In mediation, a neutral mediator helps disputants find solutions that work for both parties. Mediation is generally quicker and less expensive than a court trial and can help preserve the relationship between the parties. It is also more private than a trial and allows for creative resolutions.
Depending on the type of dispute, between 40% and 80% of mediations result in a complete settlement. Mediation is a great option for family disputes, workplace conflicts and community issues. It is particularly appropriate for disputes that involve ongoing relationships (neighbors, co-workers, supervisors and employees, business partners, etc).
When choosing a mediator, consider whether the mediator has subject matter expertise. Some mediators specialize in family matters, others have experience in employment issues or with construction/real estate or intellectual property. Ask the mediator if they have mediated a case similar to yours and what their approach was.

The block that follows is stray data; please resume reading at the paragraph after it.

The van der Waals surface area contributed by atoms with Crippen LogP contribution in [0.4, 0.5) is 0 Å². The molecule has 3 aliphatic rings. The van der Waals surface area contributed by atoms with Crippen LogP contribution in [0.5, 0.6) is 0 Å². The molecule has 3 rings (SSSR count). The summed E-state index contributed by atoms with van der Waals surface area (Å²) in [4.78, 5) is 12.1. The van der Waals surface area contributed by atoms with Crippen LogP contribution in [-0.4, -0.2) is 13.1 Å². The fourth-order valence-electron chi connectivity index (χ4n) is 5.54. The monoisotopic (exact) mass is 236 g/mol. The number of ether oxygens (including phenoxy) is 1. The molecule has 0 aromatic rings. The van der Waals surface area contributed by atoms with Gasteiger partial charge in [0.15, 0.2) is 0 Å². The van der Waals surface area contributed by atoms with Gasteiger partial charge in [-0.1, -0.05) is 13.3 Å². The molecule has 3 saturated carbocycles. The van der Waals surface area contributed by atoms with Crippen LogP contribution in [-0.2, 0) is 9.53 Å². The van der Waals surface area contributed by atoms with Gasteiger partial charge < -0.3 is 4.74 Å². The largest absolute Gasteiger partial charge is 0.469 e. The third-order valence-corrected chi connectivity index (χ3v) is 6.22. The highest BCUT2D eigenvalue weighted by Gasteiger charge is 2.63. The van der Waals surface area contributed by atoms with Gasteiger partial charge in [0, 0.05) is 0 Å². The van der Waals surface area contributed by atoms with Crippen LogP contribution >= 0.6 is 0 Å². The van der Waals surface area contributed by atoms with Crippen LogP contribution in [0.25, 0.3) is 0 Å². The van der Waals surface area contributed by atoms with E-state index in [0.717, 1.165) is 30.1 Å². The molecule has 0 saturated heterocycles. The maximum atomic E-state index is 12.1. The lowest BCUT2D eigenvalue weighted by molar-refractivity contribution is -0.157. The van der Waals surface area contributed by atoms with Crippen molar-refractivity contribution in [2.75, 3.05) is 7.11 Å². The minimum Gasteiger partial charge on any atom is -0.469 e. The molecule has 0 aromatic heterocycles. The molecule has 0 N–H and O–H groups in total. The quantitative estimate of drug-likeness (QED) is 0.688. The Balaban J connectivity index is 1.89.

mediation services are available through the court system, private organizations and community centers. Contact the clerk at your local courthouse for a list of mediators who regularly mediate court-ordered cases. Many of these mediators have private practices and will take on privately-arranged cases as well. Also, check with your attorney for a referral to a mediation service or visit the websites of national and state mediation organizations and directories.
It is important for counsel to understand the mediation process and to be able to gauge their clients’ perception of how the process is going. They can do this by suggesting breaks, or during a break in the mediation by asking their client what they think of the situation and how it is progressing.